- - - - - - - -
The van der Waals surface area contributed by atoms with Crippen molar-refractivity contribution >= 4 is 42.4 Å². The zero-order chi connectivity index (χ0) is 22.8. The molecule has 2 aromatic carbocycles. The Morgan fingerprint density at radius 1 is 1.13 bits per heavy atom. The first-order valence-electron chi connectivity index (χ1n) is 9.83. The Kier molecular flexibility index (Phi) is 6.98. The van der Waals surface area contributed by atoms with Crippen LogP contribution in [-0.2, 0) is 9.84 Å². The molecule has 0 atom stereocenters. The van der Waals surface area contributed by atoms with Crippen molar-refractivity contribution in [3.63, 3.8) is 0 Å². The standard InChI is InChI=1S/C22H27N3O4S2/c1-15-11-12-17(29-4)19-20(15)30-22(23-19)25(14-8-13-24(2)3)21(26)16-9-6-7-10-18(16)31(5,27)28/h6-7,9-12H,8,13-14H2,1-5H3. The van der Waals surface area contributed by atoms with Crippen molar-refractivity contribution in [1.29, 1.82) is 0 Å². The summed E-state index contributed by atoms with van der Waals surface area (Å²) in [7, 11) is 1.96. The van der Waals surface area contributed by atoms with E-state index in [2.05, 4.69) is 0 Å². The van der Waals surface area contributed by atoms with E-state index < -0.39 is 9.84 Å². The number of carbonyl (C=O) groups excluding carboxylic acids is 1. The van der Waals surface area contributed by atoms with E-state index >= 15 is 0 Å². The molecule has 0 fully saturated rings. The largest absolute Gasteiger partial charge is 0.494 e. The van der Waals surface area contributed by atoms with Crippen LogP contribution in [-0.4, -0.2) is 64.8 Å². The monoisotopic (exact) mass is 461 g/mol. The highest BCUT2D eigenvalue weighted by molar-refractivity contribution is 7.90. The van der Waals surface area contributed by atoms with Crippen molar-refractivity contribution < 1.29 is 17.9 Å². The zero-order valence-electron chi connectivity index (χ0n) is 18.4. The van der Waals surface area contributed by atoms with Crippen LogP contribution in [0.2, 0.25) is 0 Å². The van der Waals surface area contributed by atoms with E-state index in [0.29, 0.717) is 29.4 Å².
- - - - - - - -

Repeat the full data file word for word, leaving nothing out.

The van der Waals surface area contributed by atoms with Crippen molar-refractivity contribution >= 4 is 42.4 Å². The zero-order chi connectivity index (χ0) is 22.8. The molecule has 2 aromatic carbocycles. The Morgan fingerprint density at radius 1 is 1.13 bits per heavy atom. The first-order valence-electron chi connectivity index (χ1n) is 9.83. The Kier molecular flexibility index (Phi) is 6.98. The van der Waals surface area contributed by atoms with Crippen LogP contribution in [-0.2, 0) is 9.84 Å². The molecule has 0 atom stereocenters. The van der Waals surface area contributed by atoms with Crippen molar-refractivity contribution in [3.63, 3.8) is 0 Å². The standard InChI is InChI=1S/C22H27N3O4S2/c1-15-11-12-17(29-4)19-20(15)30-22(23-19)25(14-8-13-24(2)3)21(26)16-9-6-7-10-18(16)31(5,27)28/h6-7,9-12H,8,13-14H2,1-5H3. The van der Waals surface area contributed by atoms with Crippen molar-refractivity contribution in [1.29, 1.82) is 0 Å². The summed E-state index contributed by atoms with van der Waals surface area (Å²) in [7, 11) is 1.96. The van der Waals surface area contributed by atoms with E-state index in [2.05, 4.69) is 0 Å². The van der Waals surface area contributed by atoms with E-state index < -0.39 is 9.84 Å². The number of carbonyl (C=O) groups excluding carboxylic acids is 1. The van der Waals surface area contributed by atoms with E-state index >= 15 is 0 Å². The molecule has 0 fully saturated rings. The largest absolute Gasteiger partial charge is 0.494 e. The van der Waals surface area contributed by atoms with Crippen LogP contribution in [-0.4, -0.2) is 64.8 Å². The monoisotopic (exact) mass is 461 g/mol. The highest BCUT2D eigenvalue weighted by molar-refractivity contribution is 7.90. The van der Waals surface area contributed by atoms with Crippen molar-refractivity contribution < 1.29 is 17.9 Å². The zero-order valence-electron chi connectivity index (χ0n) is 18.4. The van der Waals surface area contributed by atoms with Crippen LogP contribution in [0.2, 0.25) is 0 Å². The van der Waals surface area contributed by atoms with E-state index in [0.29, 0.717) is 29.4 Å².